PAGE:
BROWN: Our next story highlight celebrates an anniversary of a different sort. In 2017, WORLD correspondent Katie Gaultney introduced us to a family whose life had been unexpectedly enriched by a very special addition.
SOUND: “…happy birthday to you, happy birthday to you…”
KATIE GAULTNEY, CORRESPONDENT: I’m at a birthday party for Palmer Anderson. It’s at a busy ice cream shop in north Dallas, and 1-year-old Palmer is the star attraction. A sprig of bright blonde hair sticks straight up off her head in a tiny ponytail. She has pale blue, almond-shaped eyes. They offer a hint that she is a member of a special club—a club that only 1 in every 700 babies in the U-S belongs to:
ANDERSON: Palmer has Down Syndrome. It’s a part of who she is. It’s no different than the fact that she has blonde hair…
That’s Katie Anderson. Palmer’s mom. She says when Palmer was born, the Down Syndrome diagnosis came as a surprise to her and her husband Dave.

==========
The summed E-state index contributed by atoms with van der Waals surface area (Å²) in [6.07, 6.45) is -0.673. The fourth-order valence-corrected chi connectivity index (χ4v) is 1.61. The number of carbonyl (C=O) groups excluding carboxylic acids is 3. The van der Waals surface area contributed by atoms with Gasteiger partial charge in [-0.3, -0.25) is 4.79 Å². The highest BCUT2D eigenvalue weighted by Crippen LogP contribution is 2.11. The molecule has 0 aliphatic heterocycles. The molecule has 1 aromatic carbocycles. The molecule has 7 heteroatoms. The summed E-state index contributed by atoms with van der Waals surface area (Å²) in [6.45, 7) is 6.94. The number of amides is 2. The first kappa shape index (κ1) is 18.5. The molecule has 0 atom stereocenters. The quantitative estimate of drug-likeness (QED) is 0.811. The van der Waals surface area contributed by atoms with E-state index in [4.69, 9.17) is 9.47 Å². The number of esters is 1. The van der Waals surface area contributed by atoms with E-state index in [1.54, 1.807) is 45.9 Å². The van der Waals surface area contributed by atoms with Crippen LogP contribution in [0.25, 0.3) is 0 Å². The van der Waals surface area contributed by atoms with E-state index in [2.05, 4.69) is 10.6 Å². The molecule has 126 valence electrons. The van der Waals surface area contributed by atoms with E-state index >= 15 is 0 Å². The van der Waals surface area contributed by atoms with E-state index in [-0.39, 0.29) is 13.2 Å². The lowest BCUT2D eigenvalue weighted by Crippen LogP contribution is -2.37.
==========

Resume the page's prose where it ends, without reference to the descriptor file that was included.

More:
Palmer is a lot like any 1-year-old. She scoots and crawls across the floor. Snacks on Cheerios. And mouths brightly colored toys. She wants to feed herself—and loves banging on her little red piano.
SOUND: PALMER PLAYING THE PIANO
ANDERSON: Every time her daddy comes home from work, she just beelines to the front door with a huge smile on her face. She adores her big sister Beckett. She literally, her eyes just follow her everywhere she goes ...
In just 12 months, the baby who surprised Dave and Katie Anderson with her Down Syndrome diagnosis continues to surprise them. Katie says God has used Palmer to change her perspective about what “normal” means, and to grow her capacity to love others.
ANDERSON: I wouldn’t want it any other way. I wouldn’t change Palmer at all, not one single bit. I wouldn’t even take away her Down Syndrome if I could. That, in and of itself, has been a gift to me and our family.
SOUND: “…happy birthday dear Palmer, happy birthday to you [cheers]”
For WORLD Radio, I’m Katie Gaultney reporting from Dallas, Texas.